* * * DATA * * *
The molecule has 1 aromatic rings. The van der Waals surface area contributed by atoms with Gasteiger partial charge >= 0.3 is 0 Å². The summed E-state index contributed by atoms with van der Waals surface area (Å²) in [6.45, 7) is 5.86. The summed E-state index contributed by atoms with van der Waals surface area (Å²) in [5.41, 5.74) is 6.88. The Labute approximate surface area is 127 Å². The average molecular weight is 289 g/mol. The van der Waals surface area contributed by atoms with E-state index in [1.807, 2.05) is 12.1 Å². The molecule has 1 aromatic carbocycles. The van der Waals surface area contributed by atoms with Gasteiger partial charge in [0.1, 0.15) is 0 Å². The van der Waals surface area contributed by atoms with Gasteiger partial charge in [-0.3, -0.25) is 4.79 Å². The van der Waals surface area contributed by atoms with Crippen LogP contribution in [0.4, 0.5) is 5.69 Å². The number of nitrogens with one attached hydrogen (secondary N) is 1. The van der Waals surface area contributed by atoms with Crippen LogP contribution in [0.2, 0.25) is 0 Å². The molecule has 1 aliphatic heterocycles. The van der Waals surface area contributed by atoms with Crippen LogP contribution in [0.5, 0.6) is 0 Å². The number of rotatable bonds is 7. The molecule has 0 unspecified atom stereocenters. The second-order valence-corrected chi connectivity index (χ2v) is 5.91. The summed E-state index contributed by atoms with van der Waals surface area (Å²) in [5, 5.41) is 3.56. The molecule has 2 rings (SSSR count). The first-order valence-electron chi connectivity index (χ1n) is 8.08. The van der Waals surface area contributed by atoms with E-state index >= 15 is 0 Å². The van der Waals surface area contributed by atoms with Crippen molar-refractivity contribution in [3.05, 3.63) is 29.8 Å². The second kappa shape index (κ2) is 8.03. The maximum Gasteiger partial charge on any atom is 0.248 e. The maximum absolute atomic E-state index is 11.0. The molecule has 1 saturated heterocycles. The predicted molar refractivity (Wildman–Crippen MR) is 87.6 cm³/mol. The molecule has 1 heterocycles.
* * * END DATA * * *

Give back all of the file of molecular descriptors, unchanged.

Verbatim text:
The molecule has 1 aromatic rings. The van der Waals surface area contributed by atoms with Gasteiger partial charge >= 0.3 is 0 Å². The summed E-state index contributed by atoms with van der Waals surface area (Å²) in [6.45, 7) is 5.86. The summed E-state index contributed by atoms with van der Waals surface area (Å²) in [5.41, 5.74) is 6.88. The Labute approximate surface area is 127 Å². The average molecular weight is 289 g/mol. The van der Waals surface area contributed by atoms with E-state index in [1.807, 2.05) is 12.1 Å². The molecule has 1 aromatic carbocycles. The van der Waals surface area contributed by atoms with Gasteiger partial charge in [0.1, 0.15) is 0 Å². The van der Waals surface area contributed by atoms with Gasteiger partial charge in [-0.3, -0.25) is 4.79 Å². The van der Waals surface area contributed by atoms with Crippen LogP contribution in [0.4, 0.5) is 5.69 Å². The number of nitrogens with one attached hydrogen (secondary N) is 1. The van der Waals surface area contributed by atoms with Crippen LogP contribution in [0.2, 0.25) is 0 Å². The molecule has 1 aliphatic heterocycles. The van der Waals surface area contributed by atoms with Crippen LogP contribution in [0.5, 0.6) is 0 Å². The number of rotatable bonds is 7. The molecule has 0 unspecified atom stereocenters. The second-order valence-corrected chi connectivity index (χ2v) is 5.91. The summed E-state index contributed by atoms with van der Waals surface area (Å²) in [5, 5.41) is 3.56. The molecule has 2 rings (SSSR count). The first-order valence-electron chi connectivity index (χ1n) is 8.08. The van der Waals surface area contributed by atoms with E-state index >= 15 is 0 Å². The van der Waals surface area contributed by atoms with Crippen molar-refractivity contribution in [3.05, 3.63) is 29.8 Å². The second kappa shape index (κ2) is 8.03. The maximum Gasteiger partial charge on any atom is 0.248 e. The maximum absolute atomic E-state index is 11.0. The molecule has 1 saturated heterocycles. The predicted molar refractivity (Wildman–Crippen MR) is 87.6 cm³/mol. The molecule has 1 heterocycles.